My son Uriel graduated recently from his junior school (the Nachshon boys-school in Kedumim).
In the schoolyard's little amphitheatre, the proud parents watched the children perform in their physical exercises, flag march and skits and songs that the boys had written and produced themselves (naturally, with the guidance of their teacher, Rav Einan Shimon and school head Mrs. Elana Rosen).
Each short play related a story or described a scene that was meant to deliver an educational message. One was about accepting the differences between the various Jewish communities: Ashkenazim, Sepharadim, Yemenites and Ethiopians.
Another skit was about our attitude toward all people in our society, even those who believe that we should give up our houses and be turned into refugees. To convey this message, the children wrote a story about two groups of demonstrators, rightists and leftists. As the conflict between the groups heated up, one of the demonstrators got accidentally injured and needed a life saving blood transfusion. The climax was that one of the members of the opposite group of demonstrators provided the needed blood donation!
Another play was about relations between religious and secular Jews. Two children portrayed two guardian angels who were watching over two other boys, one who represented the Orthodox community and the other was an unobservant Israeli. Each guardian angel seemed eager to prove that "his" boy was better and criticise the other child. At the end of the scene, G-d himself intervened and rebuked both angels for their unnecessary judgmental conduct.
These were the massages that the 12 years old pupils were conveying in the schoolyard of Kedumim, one of the first Jewish settlements in Samaria. Despite the complex reality that they encounter every day, with its physical dangers and social disapproval, the children of Kedumim chose to express their faith in tolerance and solidarity.
Sitting in the little amphitheatre, my eyes were drawn to the beautiful landscape of the surrounding hills. Among the hills, I saw the lights of the surrounding settlements: Shavei Shomron, Chomesh and Har Bracha. My thoughts wandered to the neighbouring settlements and to the roads that wind around the hills. All these places suffered murderous terrorist attacks in the last few years.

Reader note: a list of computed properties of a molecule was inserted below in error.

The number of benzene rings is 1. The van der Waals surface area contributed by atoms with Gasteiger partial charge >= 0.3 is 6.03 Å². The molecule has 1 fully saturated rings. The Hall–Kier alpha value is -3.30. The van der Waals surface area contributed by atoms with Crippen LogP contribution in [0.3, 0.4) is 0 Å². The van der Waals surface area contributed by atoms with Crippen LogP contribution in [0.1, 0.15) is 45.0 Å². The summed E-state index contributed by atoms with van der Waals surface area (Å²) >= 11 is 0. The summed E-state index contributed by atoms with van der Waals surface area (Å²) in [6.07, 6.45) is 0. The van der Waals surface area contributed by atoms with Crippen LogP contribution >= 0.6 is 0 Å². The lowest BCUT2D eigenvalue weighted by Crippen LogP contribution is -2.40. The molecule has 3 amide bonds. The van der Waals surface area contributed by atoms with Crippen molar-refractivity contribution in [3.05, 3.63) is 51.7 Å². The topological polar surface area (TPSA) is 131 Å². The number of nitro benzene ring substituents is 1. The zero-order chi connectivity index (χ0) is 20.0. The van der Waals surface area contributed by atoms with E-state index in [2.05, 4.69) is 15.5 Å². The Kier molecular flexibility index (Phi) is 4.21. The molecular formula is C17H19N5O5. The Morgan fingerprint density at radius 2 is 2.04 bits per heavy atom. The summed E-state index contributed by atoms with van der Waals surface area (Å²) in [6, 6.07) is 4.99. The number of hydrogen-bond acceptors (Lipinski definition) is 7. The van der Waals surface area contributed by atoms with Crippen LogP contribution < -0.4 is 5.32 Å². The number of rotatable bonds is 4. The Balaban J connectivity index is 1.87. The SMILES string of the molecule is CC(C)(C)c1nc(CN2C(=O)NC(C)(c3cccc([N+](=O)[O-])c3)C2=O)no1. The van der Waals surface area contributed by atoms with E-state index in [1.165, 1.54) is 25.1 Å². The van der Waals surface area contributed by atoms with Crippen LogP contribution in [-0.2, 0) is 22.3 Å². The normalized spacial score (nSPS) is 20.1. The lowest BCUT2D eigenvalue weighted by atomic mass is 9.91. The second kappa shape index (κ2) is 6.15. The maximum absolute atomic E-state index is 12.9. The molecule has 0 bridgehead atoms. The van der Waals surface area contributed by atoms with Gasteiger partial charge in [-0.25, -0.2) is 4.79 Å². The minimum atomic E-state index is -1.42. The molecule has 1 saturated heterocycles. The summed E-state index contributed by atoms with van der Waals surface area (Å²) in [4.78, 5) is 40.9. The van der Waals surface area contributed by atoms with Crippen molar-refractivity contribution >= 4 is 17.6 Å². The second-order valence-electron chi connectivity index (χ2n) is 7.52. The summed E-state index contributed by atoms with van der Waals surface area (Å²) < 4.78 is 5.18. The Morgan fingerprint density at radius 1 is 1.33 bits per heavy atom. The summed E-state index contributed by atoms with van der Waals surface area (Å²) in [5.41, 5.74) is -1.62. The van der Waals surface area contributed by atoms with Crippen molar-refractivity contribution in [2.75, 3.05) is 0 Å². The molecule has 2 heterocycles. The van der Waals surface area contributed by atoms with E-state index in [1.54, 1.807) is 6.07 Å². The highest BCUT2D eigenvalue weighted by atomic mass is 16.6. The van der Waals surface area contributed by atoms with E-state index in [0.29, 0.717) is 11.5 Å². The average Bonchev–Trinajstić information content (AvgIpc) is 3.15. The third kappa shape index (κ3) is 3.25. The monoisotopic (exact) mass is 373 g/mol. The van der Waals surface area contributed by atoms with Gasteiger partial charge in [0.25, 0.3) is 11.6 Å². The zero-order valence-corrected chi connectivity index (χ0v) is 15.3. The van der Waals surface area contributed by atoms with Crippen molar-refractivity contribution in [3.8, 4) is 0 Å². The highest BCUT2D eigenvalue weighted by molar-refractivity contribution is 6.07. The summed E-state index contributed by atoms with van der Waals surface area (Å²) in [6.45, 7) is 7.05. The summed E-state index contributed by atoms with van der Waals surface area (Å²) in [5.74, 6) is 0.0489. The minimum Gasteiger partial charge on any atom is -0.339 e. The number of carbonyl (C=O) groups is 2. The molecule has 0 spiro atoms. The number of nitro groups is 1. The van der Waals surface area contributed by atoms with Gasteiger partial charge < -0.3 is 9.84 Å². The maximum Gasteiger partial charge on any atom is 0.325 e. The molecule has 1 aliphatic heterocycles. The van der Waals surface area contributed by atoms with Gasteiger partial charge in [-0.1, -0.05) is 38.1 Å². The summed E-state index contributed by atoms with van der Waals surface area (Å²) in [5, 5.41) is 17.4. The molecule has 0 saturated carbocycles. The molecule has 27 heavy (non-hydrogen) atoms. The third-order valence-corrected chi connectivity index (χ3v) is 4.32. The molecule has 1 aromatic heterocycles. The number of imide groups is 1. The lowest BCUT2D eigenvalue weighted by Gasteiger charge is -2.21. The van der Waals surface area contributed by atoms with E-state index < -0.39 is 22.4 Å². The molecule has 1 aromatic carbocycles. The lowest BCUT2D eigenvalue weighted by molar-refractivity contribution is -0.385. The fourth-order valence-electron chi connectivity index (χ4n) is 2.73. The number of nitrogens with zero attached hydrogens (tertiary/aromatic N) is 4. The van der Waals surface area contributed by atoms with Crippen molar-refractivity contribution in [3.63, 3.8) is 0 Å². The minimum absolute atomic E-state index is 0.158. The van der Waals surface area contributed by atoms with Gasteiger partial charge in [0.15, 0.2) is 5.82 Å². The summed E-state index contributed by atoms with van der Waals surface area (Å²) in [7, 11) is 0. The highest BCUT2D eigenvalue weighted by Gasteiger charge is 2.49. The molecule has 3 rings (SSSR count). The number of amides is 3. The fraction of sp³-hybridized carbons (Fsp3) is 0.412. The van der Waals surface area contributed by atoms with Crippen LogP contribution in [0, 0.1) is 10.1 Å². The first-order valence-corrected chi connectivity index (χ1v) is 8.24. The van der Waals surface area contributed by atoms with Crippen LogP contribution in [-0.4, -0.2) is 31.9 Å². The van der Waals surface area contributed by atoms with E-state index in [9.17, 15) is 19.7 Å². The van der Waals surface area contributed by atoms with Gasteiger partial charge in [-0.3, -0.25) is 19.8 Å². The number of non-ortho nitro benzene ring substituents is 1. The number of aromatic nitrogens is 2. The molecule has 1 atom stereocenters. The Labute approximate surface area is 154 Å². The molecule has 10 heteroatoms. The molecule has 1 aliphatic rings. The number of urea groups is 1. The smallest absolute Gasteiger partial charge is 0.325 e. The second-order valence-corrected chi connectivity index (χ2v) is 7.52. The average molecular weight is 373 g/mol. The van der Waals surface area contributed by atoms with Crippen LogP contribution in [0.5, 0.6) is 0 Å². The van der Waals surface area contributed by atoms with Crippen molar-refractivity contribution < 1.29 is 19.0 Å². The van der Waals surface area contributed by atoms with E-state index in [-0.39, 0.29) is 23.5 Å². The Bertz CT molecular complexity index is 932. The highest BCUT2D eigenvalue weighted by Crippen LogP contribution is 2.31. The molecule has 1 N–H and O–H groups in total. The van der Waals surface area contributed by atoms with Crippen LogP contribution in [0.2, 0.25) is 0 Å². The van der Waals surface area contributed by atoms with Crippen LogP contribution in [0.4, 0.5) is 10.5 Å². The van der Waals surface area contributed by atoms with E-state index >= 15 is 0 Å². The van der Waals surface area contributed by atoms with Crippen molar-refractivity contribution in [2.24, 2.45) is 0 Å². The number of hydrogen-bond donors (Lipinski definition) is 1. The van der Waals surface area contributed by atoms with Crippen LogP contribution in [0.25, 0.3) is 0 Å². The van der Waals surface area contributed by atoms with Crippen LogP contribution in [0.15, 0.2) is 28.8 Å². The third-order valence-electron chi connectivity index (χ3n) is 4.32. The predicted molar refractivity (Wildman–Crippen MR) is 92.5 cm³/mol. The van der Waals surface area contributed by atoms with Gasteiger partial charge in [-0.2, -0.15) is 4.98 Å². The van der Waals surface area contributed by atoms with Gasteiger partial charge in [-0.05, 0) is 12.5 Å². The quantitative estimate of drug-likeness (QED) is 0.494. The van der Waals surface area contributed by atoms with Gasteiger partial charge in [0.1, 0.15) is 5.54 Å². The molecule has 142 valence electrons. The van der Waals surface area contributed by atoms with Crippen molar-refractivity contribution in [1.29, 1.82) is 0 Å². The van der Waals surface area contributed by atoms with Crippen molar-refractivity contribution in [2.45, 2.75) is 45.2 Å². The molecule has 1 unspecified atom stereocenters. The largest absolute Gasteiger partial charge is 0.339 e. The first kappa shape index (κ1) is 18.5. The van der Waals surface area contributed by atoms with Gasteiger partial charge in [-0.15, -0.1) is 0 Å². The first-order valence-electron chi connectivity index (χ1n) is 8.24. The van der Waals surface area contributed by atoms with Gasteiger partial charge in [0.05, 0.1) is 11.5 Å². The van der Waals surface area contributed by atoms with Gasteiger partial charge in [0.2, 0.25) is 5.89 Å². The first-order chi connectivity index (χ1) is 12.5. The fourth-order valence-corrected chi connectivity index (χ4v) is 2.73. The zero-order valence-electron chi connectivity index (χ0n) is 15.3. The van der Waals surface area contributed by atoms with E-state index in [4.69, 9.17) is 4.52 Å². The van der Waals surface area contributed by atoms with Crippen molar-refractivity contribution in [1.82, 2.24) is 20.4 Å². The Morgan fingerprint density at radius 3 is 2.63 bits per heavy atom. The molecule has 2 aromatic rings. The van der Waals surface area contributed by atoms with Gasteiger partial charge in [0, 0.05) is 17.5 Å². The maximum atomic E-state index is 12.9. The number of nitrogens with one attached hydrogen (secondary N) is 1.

I could see other lights too. The lights of the surrounding Arab villages and the city of Nablus. As I followed the 'productions' of Uriel and his classmates, I looked at these flickering lights and wondered what sort of graduation parties may be going on for all the other 12 year olds in the area - Arabs and Jews.
I remember seeing on television reports on some graduation parties in Nablus and the villages. I couldn't help wondering if they are dancing around cardboard busses that depict the scenes of brutal massacres, carried out against defenceless Israeli civilians. Are they painting their children's hands with red paint to symbolise Jewish blood? Are they buying them plastic rifles to wave in their parties? Are they dressing them in belts with mock explosives, portraying homicide bombers as heroic martyrs? Are they teaching them songs of hatred and rejection of their neighbours?
Only a few minutes drive separate the schoolyard of Kedumim and similar schoolyards in Nablus, but the children of the two communities seem to live on two different planets. Despite the hostile environment, we try to bring up our children with noble values, without any hint of hatred or vengeance.
We were immensely proud to see them writing and performing about the values of love, acceptance and understanding. What hurts me the most is that probably sitting in the Arab schoolyards are also proud parents. Are they all so proud of what their children are being taught? Maybe and hopefully some of the parents would like to see a different sort of education. Surely there must be some out there who think a little differently. In fact, I know that they exist. I remember some of them from pre-intifada times. Abu Ata who used to graze his sheep near us and welcomed us wholeheartedly when we came to Kedumim! (No wonder he was so happy to see us as the settlers brought with them electricity, water and decent roads). Louis who fixed our antenna. Ashraf who made us beautiful metal tables. I know they don't want their children to be suicide bombers, so why do they let their children be educated to hate? When will we hear their voices?
Our children are our future. We all live in a hope that their world will be better than our present. What we teach our children is likely to remain deep in their souls for the rest of their lives. I'm glad that within all the political mess we are in, we are still able to teach our children higher values.
In just a few short years Uriel and his classmates will be guarding Israel. May G-d protect them and bless our children with a happy future.
Mirry Reich, 19/August/2004